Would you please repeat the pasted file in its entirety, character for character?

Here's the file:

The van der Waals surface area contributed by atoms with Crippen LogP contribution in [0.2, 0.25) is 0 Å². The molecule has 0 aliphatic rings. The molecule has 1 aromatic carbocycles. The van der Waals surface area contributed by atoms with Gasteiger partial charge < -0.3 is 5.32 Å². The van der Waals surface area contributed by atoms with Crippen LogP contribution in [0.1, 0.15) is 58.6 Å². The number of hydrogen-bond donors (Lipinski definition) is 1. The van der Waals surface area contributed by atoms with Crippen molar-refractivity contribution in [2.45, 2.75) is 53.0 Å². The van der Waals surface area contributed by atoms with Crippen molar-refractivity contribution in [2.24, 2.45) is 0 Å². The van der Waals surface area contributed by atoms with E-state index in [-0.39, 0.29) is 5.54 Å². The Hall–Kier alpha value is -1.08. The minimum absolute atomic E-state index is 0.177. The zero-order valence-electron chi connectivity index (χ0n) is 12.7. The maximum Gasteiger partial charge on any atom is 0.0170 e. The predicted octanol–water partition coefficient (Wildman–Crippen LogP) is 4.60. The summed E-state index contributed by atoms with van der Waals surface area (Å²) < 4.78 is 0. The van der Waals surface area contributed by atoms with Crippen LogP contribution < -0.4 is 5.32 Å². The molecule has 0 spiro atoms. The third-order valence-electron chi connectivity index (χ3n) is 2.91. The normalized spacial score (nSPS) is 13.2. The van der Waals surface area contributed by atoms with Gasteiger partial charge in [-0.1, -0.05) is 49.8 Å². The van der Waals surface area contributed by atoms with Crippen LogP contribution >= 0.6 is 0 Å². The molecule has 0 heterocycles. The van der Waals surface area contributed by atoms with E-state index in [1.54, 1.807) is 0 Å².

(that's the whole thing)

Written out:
The van der Waals surface area contributed by atoms with Crippen LogP contribution in [0.2, 0.25) is 0 Å². The molecule has 0 aliphatic rings. The molecule has 1 aromatic carbocycles. The van der Waals surface area contributed by atoms with Gasteiger partial charge < -0.3 is 5.32 Å². The van der Waals surface area contributed by atoms with Crippen LogP contribution in [0.1, 0.15) is 58.6 Å². The number of hydrogen-bond donors (Lipinski definition) is 1. The van der Waals surface area contributed by atoms with Crippen molar-refractivity contribution in [2.45, 2.75) is 53.0 Å². The van der Waals surface area contributed by atoms with Crippen molar-refractivity contribution in [2.24, 2.45) is 0 Å². The van der Waals surface area contributed by atoms with E-state index in [-0.39, 0.29) is 5.54 Å². The Hall–Kier alpha value is -1.08. The minimum absolute atomic E-state index is 0.177. The zero-order valence-electron chi connectivity index (χ0n) is 12.7. The maximum Gasteiger partial charge on any atom is 0.0170 e. The predicted octanol–water partition coefficient (Wildman–Crippen LogP) is 4.60. The summed E-state index contributed by atoms with van der Waals surface area (Å²) < 4.78 is 0. The van der Waals surface area contributed by atoms with Crippen LogP contribution < -0.4 is 5.32 Å². The molecule has 0 spiro atoms. The third-order valence-electron chi connectivity index (χ3n) is 2.91. The normalized spacial score (nSPS) is 13.2. The van der Waals surface area contributed by atoms with Gasteiger partial charge in [-0.1, -0.05) is 49.8 Å². The van der Waals surface area contributed by atoms with Crippen LogP contribution >= 0.6 is 0 Å². The molecule has 0 heterocycles. The van der Waals surface area contributed by atoms with E-state index in [1.54, 1.807) is 0 Å².